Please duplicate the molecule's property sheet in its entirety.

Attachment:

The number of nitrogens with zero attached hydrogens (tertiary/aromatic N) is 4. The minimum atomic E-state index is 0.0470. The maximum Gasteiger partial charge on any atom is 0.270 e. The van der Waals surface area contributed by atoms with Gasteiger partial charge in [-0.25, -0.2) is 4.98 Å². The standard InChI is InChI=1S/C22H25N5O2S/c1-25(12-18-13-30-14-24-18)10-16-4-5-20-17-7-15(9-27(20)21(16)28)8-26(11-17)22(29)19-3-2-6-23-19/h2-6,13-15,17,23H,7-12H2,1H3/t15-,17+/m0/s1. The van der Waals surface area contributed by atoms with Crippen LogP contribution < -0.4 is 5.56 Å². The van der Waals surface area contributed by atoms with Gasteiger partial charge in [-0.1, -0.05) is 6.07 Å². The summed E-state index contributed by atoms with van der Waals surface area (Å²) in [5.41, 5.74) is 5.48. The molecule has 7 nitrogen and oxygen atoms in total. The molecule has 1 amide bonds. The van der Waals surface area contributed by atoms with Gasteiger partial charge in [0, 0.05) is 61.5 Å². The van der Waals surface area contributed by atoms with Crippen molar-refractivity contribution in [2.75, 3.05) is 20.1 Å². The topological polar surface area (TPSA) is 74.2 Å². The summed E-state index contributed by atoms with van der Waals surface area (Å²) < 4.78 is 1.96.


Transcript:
The number of nitrogens with zero attached hydrogens (tertiary/aromatic N) is 4. The minimum atomic E-state index is 0.0470. The maximum Gasteiger partial charge on any atom is 0.270 e. The van der Waals surface area contributed by atoms with Gasteiger partial charge in [-0.25, -0.2) is 4.98 Å². The standard InChI is InChI=1S/C22H25N5O2S/c1-25(12-18-13-30-14-24-18)10-16-4-5-20-17-7-15(9-27(20)21(16)28)8-26(11-17)22(29)19-3-2-6-23-19/h2-6,13-15,17,23H,7-12H2,1H3/t15-,17+/m0/s1. The van der Waals surface area contributed by atoms with Crippen LogP contribution < -0.4 is 5.56 Å². The van der Waals surface area contributed by atoms with Gasteiger partial charge in [-0.1, -0.05) is 6.07 Å². The summed E-state index contributed by atoms with van der Waals surface area (Å²) in [5.41, 5.74) is 5.48. The molecule has 7 nitrogen and oxygen atoms in total. The molecule has 1 amide bonds. The van der Waals surface area contributed by atoms with Gasteiger partial charge in [0, 0.05) is 61.5 Å². The van der Waals surface area contributed by atoms with Crippen molar-refractivity contribution in [2.75, 3.05) is 20.1 Å². The topological polar surface area (TPSA) is 74.2 Å². The summed E-state index contributed by atoms with van der Waals surface area (Å²) < 4.78 is 1.96.